The Divine Lamp

The unfolding of thy words gives light; it imparts understanding to the simple…Make thy face shine upon thy servant, and teach me thy statutes

Father MacEvilly on the Martyrdom of St John the Baptist (Matt 14:1-12; Mark 6:17-29)

Posted by Dim Bulb on August 24, 2013

Text in red are my additions. This post was compiled from the Bishop’s commentary on the Gospels of Matthew and Mark.

Mar 6:17  For Herod himself had sent and apprehended John, and bound him prison for the sake of Herodias the wife of Philip his brother, because he had married her.

St Matthew (Mt 14:1) introduces the account with the words at that time. What precise period is here referred to, is a subject of dispute. It happened after the beheading of the Baptist. It is inferred from the Gospel of St. John (6:4), that the Baptist was beheaded some time near the Pasch. For, the departure of our Redeemer on hearing of John’s death (v. 13 of this chapter), is identified with that recorded (John 6:1), when He performed the miracle of the multiplication of the bread.

Which Pasch it is that “was near at hand” (John 6:4) is uncertain. It most likely was the fourth Pasch, after our Lord’s baptism. Before this Pasch, John was beheaded. This occurred after the mission of the Apostles, recorded (10), as is clear from Mark (6:14), Luke (9:7), both of whom immediately subjoin John’s decollation to the narrative of the mission of the Apostles; and both say, that it was after the Apostles returned from their mission, our Lord was informed of the Baptist’s death; and then it was, the departure of our Redeemer recorded in verse 13 of this chapter took place. St. Matthew states in this chapter (v. 13), that it was after our Redeemer heard of John’s death while traversing Galilee, teaching and performing miracles, He retired and departed across the water.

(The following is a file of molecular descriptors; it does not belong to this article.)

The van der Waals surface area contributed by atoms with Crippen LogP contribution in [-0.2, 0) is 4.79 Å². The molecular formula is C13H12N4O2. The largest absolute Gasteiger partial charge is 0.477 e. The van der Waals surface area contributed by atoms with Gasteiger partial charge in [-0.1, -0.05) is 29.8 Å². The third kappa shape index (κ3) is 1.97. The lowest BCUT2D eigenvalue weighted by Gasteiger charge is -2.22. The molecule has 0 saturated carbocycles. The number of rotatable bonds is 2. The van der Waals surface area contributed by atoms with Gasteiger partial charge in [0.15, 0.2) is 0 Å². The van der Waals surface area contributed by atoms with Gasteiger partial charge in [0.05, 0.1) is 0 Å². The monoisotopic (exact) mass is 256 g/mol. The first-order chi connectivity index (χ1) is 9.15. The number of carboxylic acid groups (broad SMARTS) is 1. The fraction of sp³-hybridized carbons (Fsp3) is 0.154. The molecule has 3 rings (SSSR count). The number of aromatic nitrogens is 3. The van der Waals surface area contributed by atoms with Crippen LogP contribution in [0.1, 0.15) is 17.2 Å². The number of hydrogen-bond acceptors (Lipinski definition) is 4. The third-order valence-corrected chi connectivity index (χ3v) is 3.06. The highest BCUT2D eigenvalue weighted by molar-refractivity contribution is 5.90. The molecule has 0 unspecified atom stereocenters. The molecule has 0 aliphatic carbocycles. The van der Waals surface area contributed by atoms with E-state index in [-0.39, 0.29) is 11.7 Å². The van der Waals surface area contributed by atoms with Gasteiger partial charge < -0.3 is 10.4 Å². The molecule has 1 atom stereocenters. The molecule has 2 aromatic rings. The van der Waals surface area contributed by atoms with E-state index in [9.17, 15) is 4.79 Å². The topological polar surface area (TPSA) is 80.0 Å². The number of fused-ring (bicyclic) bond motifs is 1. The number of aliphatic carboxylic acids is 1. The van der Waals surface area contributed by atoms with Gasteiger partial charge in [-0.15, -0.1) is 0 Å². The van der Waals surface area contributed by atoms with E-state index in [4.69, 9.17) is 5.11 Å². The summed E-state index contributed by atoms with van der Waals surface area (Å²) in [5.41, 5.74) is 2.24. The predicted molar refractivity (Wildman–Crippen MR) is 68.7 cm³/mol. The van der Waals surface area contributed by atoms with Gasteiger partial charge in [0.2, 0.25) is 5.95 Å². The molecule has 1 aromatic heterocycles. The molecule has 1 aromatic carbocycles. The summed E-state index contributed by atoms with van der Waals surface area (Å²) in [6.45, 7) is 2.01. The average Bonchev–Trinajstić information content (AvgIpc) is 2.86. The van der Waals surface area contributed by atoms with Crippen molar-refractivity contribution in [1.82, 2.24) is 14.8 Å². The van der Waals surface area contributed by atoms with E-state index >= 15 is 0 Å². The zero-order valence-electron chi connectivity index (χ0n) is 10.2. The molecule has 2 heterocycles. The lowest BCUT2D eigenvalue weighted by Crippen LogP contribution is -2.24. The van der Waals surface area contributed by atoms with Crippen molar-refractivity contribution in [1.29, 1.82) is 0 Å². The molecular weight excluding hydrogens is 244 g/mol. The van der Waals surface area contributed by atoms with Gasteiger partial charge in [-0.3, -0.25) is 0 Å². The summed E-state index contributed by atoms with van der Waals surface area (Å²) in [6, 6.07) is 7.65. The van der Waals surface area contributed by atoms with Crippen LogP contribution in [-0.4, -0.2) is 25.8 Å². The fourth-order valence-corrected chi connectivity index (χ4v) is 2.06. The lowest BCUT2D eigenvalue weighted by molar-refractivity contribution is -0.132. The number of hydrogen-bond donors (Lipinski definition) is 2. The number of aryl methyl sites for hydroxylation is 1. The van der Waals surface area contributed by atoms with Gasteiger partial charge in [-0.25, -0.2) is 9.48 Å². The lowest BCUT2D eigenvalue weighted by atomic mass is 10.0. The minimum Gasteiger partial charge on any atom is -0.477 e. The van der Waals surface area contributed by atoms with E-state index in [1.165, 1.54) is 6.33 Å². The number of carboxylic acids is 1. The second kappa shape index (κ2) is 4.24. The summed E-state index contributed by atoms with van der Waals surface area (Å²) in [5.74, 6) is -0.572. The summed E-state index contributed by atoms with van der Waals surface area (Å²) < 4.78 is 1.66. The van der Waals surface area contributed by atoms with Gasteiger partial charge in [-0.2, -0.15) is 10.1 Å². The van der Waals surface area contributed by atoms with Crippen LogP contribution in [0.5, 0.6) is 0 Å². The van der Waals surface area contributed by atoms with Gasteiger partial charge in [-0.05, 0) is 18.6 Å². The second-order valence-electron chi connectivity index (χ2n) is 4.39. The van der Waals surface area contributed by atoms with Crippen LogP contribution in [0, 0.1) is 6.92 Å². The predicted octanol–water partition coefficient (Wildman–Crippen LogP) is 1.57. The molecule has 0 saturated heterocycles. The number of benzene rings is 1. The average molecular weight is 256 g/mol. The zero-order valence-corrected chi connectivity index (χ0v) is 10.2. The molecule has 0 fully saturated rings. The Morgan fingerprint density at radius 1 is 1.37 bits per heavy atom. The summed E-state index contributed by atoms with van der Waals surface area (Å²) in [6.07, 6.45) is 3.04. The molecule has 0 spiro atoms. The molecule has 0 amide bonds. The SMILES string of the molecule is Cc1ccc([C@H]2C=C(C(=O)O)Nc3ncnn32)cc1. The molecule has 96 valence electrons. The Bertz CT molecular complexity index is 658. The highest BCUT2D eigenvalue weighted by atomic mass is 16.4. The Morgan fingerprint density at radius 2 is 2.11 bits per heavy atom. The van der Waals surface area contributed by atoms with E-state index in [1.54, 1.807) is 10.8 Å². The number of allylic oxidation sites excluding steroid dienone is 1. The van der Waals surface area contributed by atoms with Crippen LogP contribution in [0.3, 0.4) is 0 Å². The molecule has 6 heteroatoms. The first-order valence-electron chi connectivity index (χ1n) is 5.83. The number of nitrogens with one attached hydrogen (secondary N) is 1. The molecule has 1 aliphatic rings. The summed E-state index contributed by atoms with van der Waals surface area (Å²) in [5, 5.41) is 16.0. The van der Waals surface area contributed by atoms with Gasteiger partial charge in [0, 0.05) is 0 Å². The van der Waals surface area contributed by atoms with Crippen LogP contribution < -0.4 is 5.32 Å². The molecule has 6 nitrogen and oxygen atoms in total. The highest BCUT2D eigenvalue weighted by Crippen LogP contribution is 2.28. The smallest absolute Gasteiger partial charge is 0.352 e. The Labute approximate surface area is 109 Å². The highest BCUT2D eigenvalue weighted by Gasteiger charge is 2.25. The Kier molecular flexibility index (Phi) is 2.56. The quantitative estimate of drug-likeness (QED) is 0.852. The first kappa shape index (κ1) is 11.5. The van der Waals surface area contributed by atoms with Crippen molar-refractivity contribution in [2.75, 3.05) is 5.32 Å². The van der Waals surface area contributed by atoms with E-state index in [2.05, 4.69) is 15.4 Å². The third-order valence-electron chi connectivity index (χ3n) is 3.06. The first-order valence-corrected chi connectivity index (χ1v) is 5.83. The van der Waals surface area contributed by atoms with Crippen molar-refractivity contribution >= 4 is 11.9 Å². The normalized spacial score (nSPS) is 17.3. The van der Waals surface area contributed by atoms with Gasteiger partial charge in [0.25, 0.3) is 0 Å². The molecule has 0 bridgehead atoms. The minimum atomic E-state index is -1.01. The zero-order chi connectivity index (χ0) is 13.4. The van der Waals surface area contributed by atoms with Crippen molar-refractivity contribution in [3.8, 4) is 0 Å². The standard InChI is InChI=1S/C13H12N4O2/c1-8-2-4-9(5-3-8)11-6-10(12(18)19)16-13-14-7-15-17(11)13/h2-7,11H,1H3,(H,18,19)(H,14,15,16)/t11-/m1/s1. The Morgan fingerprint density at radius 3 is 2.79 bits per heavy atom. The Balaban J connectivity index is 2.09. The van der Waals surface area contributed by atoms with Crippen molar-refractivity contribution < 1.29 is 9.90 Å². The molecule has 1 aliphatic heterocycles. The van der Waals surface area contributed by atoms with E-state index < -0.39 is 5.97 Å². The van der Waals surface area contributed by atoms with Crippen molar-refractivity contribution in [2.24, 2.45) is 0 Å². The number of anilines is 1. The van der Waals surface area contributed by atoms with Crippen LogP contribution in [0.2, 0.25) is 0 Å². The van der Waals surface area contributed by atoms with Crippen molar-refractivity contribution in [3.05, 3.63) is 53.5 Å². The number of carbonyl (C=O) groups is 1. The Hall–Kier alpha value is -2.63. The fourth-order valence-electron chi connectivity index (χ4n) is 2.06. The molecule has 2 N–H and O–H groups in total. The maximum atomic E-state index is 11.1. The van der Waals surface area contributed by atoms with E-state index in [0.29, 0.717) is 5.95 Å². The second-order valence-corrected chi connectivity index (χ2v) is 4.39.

“Herod.” Antipas, the son of Herod the Great, who put the Holy Innocents to death. In Matthew 14:1 he is identified as the Tetrarch; his term designates the governor of the fourth part of a province or kingdom. Among the Romans, who divided the conquered kingdoms into Tetrarchites, the term, “Tetrarch,” was applied to all those who exercised supreme power, and enjoyed dignity next to that of king. This Herod Antipas, was Tetrarch of Galilee. He obtained the fourth part of his father’s kingdom. Archelaus, obtained one-half, with the title of Ethnarch, and Philip governed the remaining fourth with the title of Tetrarch. This was in accordance with the will of Herod the Great, which was confirmed by the Romans. This Antipas is styled “king,” verse 9 (Mark 6:14), on account of the similarity between the supreme power he exercised, and that wielded by a king.